“The ideology and definition of television as a global telecommunication device is much more suited to the internet,” Bell tells us. “People ask if our goal with Husbands is ‘television,’ but Husbands is already on the biggest television platform: the world wide web. The ‘inevitable merging’ of the two mediums has already happened technologically. What hasn’t happened is the audience’s realization of that shift. That can only be fostered with quality content. That is the goal of Husbands.”
Jane Espenson has added to this in another interview, stating, “We want [the show] to change the world.” And being free and accessible to everyone is a big part of that. Putting a show like this on a network not only restricts its content, but also its availability.
This is why the distribution approach of the web series Dating Rules From My Future Self is so puzzling. Available for free online, this series has starred Roswell‘s Shiri Appleby and The Vampire Diaries‘ Candice Accola and comically shows young women navigating their way through the dating scene, guided by helpful text messages from the future. But while it’s distributed on YouTube, it is only available to watch within the United States. While the production company has been unavailable for comment, this likely has to do with sponsorship agreements, and the fact that Dating Rules is still holding onto the traditional network model.
The fact that Dating Rules (and similar restricted series like the Zelda-inspired Legend of Neil) sticks out like a sore thumb among these other brilliant creations, however, only goes to show that web series are changing the way serialised television works. It is a well-known fact that the internet has changed the rules of fandom, and internet-savvy television series fans expect to be able to experience their favourite shows at the same time as their online peers, to join in the global communities forming around their fandoms of choice.
Television piracy is a major problem for American networks, but for some reason (whether it be because they are holding onto tradition or because they are caught in licensing agreements with other countries’ networks) they are still holding back on making their programming available worldwide through the internet, although most people would rather experience the programming this way, even with commercials and for a small fee.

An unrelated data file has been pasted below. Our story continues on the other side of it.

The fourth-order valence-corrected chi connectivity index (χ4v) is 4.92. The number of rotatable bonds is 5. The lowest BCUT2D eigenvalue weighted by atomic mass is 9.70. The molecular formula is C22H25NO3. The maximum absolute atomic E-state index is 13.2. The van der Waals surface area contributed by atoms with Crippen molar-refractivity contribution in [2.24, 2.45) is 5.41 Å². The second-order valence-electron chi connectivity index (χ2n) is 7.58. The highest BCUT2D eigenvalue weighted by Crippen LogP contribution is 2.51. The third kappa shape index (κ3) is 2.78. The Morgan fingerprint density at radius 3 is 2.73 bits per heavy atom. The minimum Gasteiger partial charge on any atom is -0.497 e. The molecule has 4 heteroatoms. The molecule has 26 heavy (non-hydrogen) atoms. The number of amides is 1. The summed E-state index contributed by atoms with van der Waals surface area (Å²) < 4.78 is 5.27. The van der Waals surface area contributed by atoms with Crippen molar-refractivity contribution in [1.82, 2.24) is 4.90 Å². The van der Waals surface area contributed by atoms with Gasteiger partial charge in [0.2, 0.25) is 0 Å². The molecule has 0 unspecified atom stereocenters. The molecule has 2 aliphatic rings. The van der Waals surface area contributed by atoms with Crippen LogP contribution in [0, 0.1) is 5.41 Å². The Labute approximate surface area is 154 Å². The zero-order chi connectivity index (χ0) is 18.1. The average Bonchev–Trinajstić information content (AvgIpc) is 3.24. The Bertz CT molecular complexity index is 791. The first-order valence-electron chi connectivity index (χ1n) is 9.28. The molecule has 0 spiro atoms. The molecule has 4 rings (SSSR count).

It’s already happening, on a micro scale. Some networks are working across borders to make shows available very close to the original airing dates. And networks have released web series, too, mini episodes of shows like Battlestar Galactica and Lost, free to watch no matter from where (though for the most part, they essentially work like deleted scenes). But still, UK and Australian audiences have to wait months to catch up on shows like Once Upon a Time and The Vampire Diaries, while Americans in turn have to wait for cult hits Merlin and Doctor Who. And avoiding spoilers is, as you know, practically impossible if you want to have any kind of presence online.
But services like Netflix, Amazon and iTunes are slowly beginning to change the network distribution model. As are web series; the more successful and popular they become, the more time and money will go into producing them, and the more irrelevant networks as middlemen will seem. Which is a win/win for fans: either quality television will no longer need networks to reach an audience, or else networks will adapt and start applying the web series distribution model.
Do you watch web series? And if yes, which are your favourites? Do you think they serve an important function which network television series can’t emulate?